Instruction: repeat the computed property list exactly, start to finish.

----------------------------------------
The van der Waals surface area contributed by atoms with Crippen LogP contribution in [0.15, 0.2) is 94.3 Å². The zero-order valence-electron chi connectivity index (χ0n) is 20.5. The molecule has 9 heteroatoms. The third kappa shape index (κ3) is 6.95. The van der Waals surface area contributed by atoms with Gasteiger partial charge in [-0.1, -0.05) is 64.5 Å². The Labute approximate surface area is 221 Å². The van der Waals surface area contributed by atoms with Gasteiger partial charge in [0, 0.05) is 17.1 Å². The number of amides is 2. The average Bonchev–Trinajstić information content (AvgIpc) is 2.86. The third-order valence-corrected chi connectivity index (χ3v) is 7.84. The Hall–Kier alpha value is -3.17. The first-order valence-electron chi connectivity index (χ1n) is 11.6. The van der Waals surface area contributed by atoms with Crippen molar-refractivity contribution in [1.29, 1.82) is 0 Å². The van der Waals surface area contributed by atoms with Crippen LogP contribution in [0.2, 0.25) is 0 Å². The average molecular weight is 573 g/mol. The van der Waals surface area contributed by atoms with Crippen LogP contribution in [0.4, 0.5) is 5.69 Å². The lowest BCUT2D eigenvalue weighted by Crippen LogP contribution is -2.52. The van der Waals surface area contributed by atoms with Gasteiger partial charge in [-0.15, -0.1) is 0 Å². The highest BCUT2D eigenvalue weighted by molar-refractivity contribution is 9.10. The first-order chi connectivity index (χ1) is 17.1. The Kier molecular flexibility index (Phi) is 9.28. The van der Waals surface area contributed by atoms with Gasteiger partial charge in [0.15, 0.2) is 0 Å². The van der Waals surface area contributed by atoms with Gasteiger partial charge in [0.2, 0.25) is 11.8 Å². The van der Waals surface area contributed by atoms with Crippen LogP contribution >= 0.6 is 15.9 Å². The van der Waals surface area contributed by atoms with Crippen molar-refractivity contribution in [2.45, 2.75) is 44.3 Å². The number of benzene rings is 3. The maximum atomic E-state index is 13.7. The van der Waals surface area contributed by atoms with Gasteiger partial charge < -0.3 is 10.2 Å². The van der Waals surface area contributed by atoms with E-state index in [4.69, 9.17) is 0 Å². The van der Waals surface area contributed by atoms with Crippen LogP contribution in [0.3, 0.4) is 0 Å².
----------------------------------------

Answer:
The van der Waals surface area contributed by atoms with Crippen LogP contribution in [0.15, 0.2) is 94.3 Å². The zero-order valence-electron chi connectivity index (χ0n) is 20.5. The molecule has 9 heteroatoms. The third kappa shape index (κ3) is 6.95. The van der Waals surface area contributed by atoms with Gasteiger partial charge in [-0.1, -0.05) is 64.5 Å². The Labute approximate surface area is 221 Å². The van der Waals surface area contributed by atoms with Gasteiger partial charge in [0, 0.05) is 17.1 Å². The number of amides is 2. The average Bonchev–Trinajstić information content (AvgIpc) is 2.86. The third-order valence-corrected chi connectivity index (χ3v) is 7.84. The Hall–Kier alpha value is -3.17. The first-order valence-electron chi connectivity index (χ1n) is 11.6. The van der Waals surface area contributed by atoms with Crippen molar-refractivity contribution in [1.29, 1.82) is 0 Å². The van der Waals surface area contributed by atoms with Crippen LogP contribution in [0.2, 0.25) is 0 Å². The average molecular weight is 573 g/mol. The van der Waals surface area contributed by atoms with Crippen LogP contribution in [0.4, 0.5) is 5.69 Å². The lowest BCUT2D eigenvalue weighted by Crippen LogP contribution is -2.52. The van der Waals surface area contributed by atoms with Gasteiger partial charge in [-0.15, -0.1) is 0 Å². The highest BCUT2D eigenvalue weighted by molar-refractivity contribution is 9.10. The first-order chi connectivity index (χ1) is 17.1. The Kier molecular flexibility index (Phi) is 9.28. The van der Waals surface area contributed by atoms with Gasteiger partial charge in [0.15, 0.2) is 0 Å². The van der Waals surface area contributed by atoms with Gasteiger partial charge in [0.2, 0.25) is 11.8 Å². The van der Waals surface area contributed by atoms with Crippen LogP contribution >= 0.6 is 15.9 Å². The van der Waals surface area contributed by atoms with Crippen molar-refractivity contribution in [2.45, 2.75) is 44.3 Å². The number of benzene rings is 3. The maximum atomic E-state index is 13.7. The van der Waals surface area contributed by atoms with Gasteiger partial charge < -0.3 is 10.2 Å². The van der Waals surface area contributed by atoms with E-state index in [4.69, 9.17) is 0 Å². The van der Waals surface area contributed by atoms with Crippen LogP contribution in [0.3, 0.4) is 0 Å².